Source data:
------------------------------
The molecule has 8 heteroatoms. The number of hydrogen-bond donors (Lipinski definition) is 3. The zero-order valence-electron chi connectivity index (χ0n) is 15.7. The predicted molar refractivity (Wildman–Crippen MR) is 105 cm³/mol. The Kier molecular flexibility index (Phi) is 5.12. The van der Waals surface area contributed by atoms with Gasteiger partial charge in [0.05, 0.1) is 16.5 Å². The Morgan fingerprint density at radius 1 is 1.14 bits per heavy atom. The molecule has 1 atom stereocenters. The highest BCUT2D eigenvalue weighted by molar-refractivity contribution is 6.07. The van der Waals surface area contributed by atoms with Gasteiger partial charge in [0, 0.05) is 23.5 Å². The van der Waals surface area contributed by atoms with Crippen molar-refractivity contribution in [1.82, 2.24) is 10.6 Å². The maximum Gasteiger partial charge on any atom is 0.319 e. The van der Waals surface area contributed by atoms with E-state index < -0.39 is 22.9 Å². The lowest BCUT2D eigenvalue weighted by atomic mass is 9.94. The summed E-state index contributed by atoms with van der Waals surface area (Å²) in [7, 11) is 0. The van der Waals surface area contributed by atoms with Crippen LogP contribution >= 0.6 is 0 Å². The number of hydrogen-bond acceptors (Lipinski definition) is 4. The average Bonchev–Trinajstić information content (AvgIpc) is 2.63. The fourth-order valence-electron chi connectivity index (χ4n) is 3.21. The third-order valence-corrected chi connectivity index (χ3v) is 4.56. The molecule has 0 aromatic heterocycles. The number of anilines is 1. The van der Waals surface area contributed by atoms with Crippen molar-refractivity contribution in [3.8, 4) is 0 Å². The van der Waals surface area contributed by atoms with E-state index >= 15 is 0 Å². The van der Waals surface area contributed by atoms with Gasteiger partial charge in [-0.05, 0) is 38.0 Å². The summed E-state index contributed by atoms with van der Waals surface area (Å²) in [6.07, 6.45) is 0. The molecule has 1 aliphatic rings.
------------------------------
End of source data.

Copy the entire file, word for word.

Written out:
The molecule has 8 heteroatoms. The number of hydrogen-bond donors (Lipinski definition) is 3. The zero-order valence-electron chi connectivity index (χ0n) is 15.7. The predicted molar refractivity (Wildman–Crippen MR) is 105 cm³/mol. The Kier molecular flexibility index (Phi) is 5.12. The van der Waals surface area contributed by atoms with Gasteiger partial charge in [0.05, 0.1) is 16.5 Å². The Morgan fingerprint density at radius 1 is 1.14 bits per heavy atom. The molecule has 1 atom stereocenters. The highest BCUT2D eigenvalue weighted by molar-refractivity contribution is 6.07. The van der Waals surface area contributed by atoms with Gasteiger partial charge in [0, 0.05) is 23.5 Å². The van der Waals surface area contributed by atoms with Crippen molar-refractivity contribution in [1.82, 2.24) is 10.6 Å². The maximum Gasteiger partial charge on any atom is 0.319 e. The van der Waals surface area contributed by atoms with E-state index < -0.39 is 22.9 Å². The lowest BCUT2D eigenvalue weighted by atomic mass is 9.94. The summed E-state index contributed by atoms with van der Waals surface area (Å²) in [7, 11) is 0. The van der Waals surface area contributed by atoms with Crippen LogP contribution >= 0.6 is 0 Å². The number of hydrogen-bond acceptors (Lipinski definition) is 4. The average Bonchev–Trinajstić information content (AvgIpc) is 2.63. The fourth-order valence-electron chi connectivity index (χ4n) is 3.21. The third-order valence-corrected chi connectivity index (χ3v) is 4.56. The molecule has 0 aromatic heterocycles. The number of anilines is 1. The van der Waals surface area contributed by atoms with Crippen molar-refractivity contribution in [3.8, 4) is 0 Å². The van der Waals surface area contributed by atoms with E-state index >= 15 is 0 Å². The van der Waals surface area contributed by atoms with Gasteiger partial charge in [-0.05, 0) is 38.0 Å². The summed E-state index contributed by atoms with van der Waals surface area (Å²) in [6.07, 6.45) is 0. The molecule has 1 aliphatic rings.